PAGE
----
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Improving technology delivery mechanisms: Lessons from bean seed systems research in eastern and central Africa

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  • Soniia David
  • Louise Sperling

Abstract

This article addresses concerns of technology dissemination for small farmers, specifically focusing on the diffusion of new varieties of a self-pollinating crop. Based on bean seed systems research in Uganda, Rwanda, Burundi, and the Democratic Republic of Congo, it shows four commonly-held basic assumptions to be false, namely that: first, small-scale farmers do not buy bean seed; they mainly rely on their own stocks or obtain seed from other farmers; second, that small-scale farmers cannot afford to buy seed of newly introduced bean varieties or will not risk it; third, that farmer seed networks function efficiently in varietal diffusion; and lastly, that a good variety will sell itself. Grounded in the reality under which small farmers actually operate, the article offers recommendations for improving the delivery of newly introduced bean cultivars by NARS and seed suppliers. Most of the recommendations are relevant to other self-pollinating crops. Copyright Kluwer Academic Publishers 1999

Suggested Citation

  • Soniia David & Louise Sperling, 1999. "Improving technology delivery mechanisms: Lessons from bean seed systems research in eastern and central Africa," Agriculture and Human Values, Springer;The Agriculture, Food, & Human Values Society (AFHVS), vol. 16(4), pages 381-388, December.
  • Handle: RePEc:spr:agrhuv:v:16:y:1999:i:4:p:381-388
    DOI: 10.1023/A:1007603902380
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    References listed on IDEAS

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    1. Thiele, Graham, 1999. "Informal potato seed systems in the Andes: Why are they important and what should we do with them?," World Development, Elsevier, vol. 27(1), pages 83-99, January.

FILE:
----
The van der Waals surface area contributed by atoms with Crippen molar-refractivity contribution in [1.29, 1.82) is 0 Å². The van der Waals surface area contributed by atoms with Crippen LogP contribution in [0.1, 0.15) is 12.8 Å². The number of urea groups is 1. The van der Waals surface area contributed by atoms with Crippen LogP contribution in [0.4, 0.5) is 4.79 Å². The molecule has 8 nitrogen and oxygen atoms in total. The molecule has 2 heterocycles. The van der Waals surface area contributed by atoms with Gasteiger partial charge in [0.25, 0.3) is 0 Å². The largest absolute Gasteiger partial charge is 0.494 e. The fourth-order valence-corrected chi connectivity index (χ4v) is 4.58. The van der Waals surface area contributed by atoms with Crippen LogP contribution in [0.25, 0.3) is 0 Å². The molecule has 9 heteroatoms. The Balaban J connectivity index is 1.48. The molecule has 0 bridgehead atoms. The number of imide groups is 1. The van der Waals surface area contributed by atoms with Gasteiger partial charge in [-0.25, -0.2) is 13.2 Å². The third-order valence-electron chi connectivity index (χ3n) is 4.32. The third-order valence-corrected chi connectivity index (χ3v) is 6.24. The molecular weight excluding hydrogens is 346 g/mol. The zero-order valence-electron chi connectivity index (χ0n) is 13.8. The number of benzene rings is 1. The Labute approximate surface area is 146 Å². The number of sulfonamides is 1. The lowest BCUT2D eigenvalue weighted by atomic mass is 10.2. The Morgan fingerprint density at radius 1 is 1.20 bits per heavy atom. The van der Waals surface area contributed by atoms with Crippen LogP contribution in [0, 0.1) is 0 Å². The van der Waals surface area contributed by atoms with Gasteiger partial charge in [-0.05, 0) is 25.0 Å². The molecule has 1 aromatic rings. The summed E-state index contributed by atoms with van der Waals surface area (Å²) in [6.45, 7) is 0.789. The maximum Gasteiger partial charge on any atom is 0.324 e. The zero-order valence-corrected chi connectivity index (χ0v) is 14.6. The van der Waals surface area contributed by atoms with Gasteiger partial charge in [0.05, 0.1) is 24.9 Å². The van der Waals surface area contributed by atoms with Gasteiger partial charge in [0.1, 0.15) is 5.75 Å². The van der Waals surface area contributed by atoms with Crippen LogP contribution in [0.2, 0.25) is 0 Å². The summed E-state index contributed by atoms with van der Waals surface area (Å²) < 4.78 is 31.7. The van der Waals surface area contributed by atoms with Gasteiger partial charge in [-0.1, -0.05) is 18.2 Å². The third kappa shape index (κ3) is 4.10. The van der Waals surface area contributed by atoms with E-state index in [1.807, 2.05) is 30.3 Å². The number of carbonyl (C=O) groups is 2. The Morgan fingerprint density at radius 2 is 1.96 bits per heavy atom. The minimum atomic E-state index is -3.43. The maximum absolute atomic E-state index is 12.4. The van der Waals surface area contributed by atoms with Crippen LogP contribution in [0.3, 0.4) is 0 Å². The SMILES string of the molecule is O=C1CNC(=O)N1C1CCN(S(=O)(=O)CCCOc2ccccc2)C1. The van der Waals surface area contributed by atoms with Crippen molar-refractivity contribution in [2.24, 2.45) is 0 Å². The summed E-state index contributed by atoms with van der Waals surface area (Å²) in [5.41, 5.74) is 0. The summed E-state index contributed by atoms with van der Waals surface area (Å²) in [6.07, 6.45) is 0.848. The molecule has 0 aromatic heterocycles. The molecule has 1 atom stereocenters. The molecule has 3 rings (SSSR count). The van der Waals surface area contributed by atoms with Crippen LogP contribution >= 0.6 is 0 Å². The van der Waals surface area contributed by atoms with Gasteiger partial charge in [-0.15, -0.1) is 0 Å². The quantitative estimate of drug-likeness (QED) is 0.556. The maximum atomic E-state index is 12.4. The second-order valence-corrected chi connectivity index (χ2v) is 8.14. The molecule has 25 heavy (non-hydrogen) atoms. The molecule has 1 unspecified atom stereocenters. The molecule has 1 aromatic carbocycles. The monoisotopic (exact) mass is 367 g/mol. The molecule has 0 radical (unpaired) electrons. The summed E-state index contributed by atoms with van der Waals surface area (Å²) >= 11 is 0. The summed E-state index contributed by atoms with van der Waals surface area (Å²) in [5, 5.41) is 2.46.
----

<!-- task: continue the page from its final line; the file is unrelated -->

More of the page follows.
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    Cited by:

    1. Sibiko, Kenneth Waluse, 2012. "Determinants of Common Bean Productivity and Efficiency: A Case of Smallholder Farmers in Eastern Uganda," Research Theses 134500, Collaborative Masters Program in Agricultural and Applied Economics.
    2. Drake N. Mubiru & Jalia Namakula & James Lwasa & Godfrey A. Otim & Joselyn Kashagama & Milly Nakafeero & William Nanyeenya & Mark S. Coyne, 2017. "Conservation Farming and Changing Climate: More Beneficial than Conventional Methods for Degraded Ugandan Soils," Sustainability, MDPI, Open Access Journal, vol. 9(7), pages 1-14, June.
    3. Coomes, Oliver T. & McGuire, Shawn J. & Garine, Eric & Caillon, Sophie & McKey, Doyle & Demeulenaere, Elise & Jarvis, Devra & Aistara, Guntra & Barnaud, Adeline & Clouvel, Pascal & Emperaire, Laure & , 2015. "Farmer seed networks make a limited contribution to agriculture? Four common misconceptions," Food Policy, Elsevier, vol. 56(C), pages 41-50.
    4. Shawn McGuire & Louise Sperling, 2016. "Seed systems smallholder farmers use," Food Security: The Science, Sociology and Economics of Food Production and Access to Food, Springer;The International Society for Plant Pathology, vol. 8(1), pages 179-195, February.
    5. Nordhagen, Stella & Pascual, Unai, 2013. "The Impact of Climate Shocks on Seed Purchase Decisions in Malawi: Implications for Climate Change Adaptation," World Development, Elsevier, vol. 43(C), pages 238-251.
    6. Nagarajan, Latha & Audi, Patrick & Jones, Richard & Smale, Melinda, 2007. "Seed provision and dryland crops in the semiarid regions of Eastern Kenya:," IFPRI discussion papers 738, International Food Policy Research Institute (IFPRI).
    7. Shawn McGuire & Louise Sperling, 2016. "Seed systems smallholder farmers use," Food Security: The Science, Sociology and Economics of Food Production and Access to Food, Springer;The International Society for Plant Pathology, vol. 8(1), pages 179-195, February.
    8. Lybbert, Travis J., 2006. "Indian farmers' valuation of yield distributions: Will poor farmers value `pro-poor' seeds?," Food Policy, Elsevier, vol. 31(5), pages 415-441, October.

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